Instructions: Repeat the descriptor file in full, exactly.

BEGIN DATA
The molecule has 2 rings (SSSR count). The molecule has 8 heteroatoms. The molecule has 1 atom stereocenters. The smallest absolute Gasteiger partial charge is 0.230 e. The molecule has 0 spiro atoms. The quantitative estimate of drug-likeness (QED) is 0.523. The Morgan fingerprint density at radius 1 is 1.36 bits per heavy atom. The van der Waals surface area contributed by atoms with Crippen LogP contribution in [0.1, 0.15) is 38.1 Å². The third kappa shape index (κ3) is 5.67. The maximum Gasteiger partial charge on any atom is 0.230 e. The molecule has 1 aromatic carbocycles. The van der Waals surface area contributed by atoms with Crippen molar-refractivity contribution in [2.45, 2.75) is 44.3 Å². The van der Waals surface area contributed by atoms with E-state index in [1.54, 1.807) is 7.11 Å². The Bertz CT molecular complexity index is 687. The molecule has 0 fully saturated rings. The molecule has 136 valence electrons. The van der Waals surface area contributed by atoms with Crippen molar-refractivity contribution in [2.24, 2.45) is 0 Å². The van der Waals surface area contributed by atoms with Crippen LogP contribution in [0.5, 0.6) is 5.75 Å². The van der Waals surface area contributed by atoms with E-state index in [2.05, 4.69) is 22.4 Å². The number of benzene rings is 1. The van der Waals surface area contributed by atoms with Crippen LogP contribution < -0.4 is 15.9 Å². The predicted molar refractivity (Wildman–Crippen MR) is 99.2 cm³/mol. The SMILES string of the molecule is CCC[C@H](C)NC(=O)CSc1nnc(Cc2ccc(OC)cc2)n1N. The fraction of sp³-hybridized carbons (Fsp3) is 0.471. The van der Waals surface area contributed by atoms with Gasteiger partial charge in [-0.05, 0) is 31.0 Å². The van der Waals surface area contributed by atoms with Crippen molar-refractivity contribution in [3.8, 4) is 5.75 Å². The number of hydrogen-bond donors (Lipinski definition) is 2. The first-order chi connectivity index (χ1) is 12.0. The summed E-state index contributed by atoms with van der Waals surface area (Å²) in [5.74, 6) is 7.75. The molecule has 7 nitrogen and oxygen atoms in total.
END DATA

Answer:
The molecule has 2 rings (SSSR count). The molecule has 8 heteroatoms. The molecule has 1 atom stereocenters. The smallest absolute Gasteiger partial charge is 0.230 e. The molecule has 0 spiro atoms. The quantitative estimate of drug-likeness (QED) is 0.523. The Morgan fingerprint density at radius 1 is 1.36 bits per heavy atom. The van der Waals surface area contributed by atoms with Crippen LogP contribution in [0.1, 0.15) is 38.1 Å². The third kappa shape index (κ3) is 5.67. The maximum Gasteiger partial charge on any atom is 0.230 e. The molecule has 1 aromatic carbocycles. The van der Waals surface area contributed by atoms with Crippen molar-refractivity contribution in [2.45, 2.75) is 44.3 Å². The van der Waals surface area contributed by atoms with E-state index in [1.54, 1.807) is 7.11 Å². The Bertz CT molecular complexity index is 687. The molecule has 0 fully saturated rings. The molecule has 136 valence electrons. The van der Waals surface area contributed by atoms with Crippen molar-refractivity contribution in [2.24, 2.45) is 0 Å². The van der Waals surface area contributed by atoms with Crippen LogP contribution in [0.5, 0.6) is 5.75 Å². The van der Waals surface area contributed by atoms with E-state index in [2.05, 4.69) is 22.4 Å². The number of benzene rings is 1. The van der Waals surface area contributed by atoms with Crippen LogP contribution < -0.4 is 15.9 Å². The predicted molar refractivity (Wildman–Crippen MR) is 99.2 cm³/mol. The SMILES string of the molecule is CCC[C@H](C)NC(=O)CSc1nnc(Cc2ccc(OC)cc2)n1N. The fraction of sp³-hybridized carbons (Fsp3) is 0.471. The van der Waals surface area contributed by atoms with Gasteiger partial charge in [-0.05, 0) is 31.0 Å². The van der Waals surface area contributed by atoms with Crippen molar-refractivity contribution in [3.8, 4) is 5.75 Å². The number of hydrogen-bond donors (Lipinski definition) is 2. The first-order chi connectivity index (χ1) is 12.0. The summed E-state index contributed by atoms with van der Waals surface area (Å²) in [5.74, 6) is 7.75. The molecule has 7 nitrogen and oxygen atoms in total.